“If he skillfully evades this blow of your sword [i.e., your Schielhau] and tries to Durchwechseln below, then thrust with the point straight in front of you [“with your arms extended” Ringeck says in fol. 31v, meaning Langenort] so that he may not Durchwechseln.” (von Danzig fol. 23v.)
In other words, von Danzig and Ringeck both say that if you counter your opponent’s initial cut with a Schielhau, and he then attempts to “change through” under your counter, that you should counter his Durchwechseln with a thrust into Langenort (“with your arms extended”); in other words, Langenort “breaks” (counters) Durchwechseln. In this we can find our answer, although it’s not explicit.
If the Durchwechseln is done into Langenort, then how can it be countered by Langenort? The reach would be the same for both, and the person doing the Durchwechseln in that example would win since he moved first. That being the case, Langenort would not work well to counter the Durchwechseln described above in the plays of the Schielhau. If, however, the Durchwechseln is done into an Upper Hengen, things are different: Langenort is an excellent counter to the Durchwechseln because it has longer reach, especially if you step backward as you execute the thrust into Langenort to take advantage of the reach it provides, and this offsets the fact that your opponent moved first.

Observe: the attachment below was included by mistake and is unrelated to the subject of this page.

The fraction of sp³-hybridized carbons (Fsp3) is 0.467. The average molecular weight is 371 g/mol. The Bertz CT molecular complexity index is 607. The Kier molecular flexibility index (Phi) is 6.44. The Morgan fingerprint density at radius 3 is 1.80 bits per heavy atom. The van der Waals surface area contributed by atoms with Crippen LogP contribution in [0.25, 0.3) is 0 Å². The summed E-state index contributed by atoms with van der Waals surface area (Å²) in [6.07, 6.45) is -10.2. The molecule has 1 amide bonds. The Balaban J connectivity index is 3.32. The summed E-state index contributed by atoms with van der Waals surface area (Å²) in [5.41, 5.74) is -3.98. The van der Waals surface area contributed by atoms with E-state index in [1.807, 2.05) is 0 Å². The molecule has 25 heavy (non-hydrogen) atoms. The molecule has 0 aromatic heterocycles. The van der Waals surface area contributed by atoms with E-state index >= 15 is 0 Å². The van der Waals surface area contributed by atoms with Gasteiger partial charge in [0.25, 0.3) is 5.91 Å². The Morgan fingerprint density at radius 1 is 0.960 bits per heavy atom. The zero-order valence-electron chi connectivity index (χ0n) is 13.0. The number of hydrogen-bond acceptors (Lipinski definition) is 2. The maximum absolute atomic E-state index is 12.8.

Testing this, we found that it worked admirably. You can use a Durchwechseln into the Upper Hengen from even the most short-ranged techniques, and the reach advantage of Langenort makes countering the Durchwechseln practical and easy. Figuring that out, however, required both applying the dossier approach to a number of different books, and to different plays within each of those books, then testing the mechanics out in practice. On a more subtle level, I had to do more than merely read the descriptions (which never mention the final position), I had to apply an understanding of what each of several different techniques was supposed to do in order to understand the implications of the techniques in question. I had to ask, “If this is the counter, what does that tell me about how to do the Durchwechseln itself?” Interpretation is often like that, requiring you to work backward from something else to get at what you’re trying to understand.
I hope this helps others who are struggling to understand the techniques of our art, especially those which aren’t explicitly described or pictured.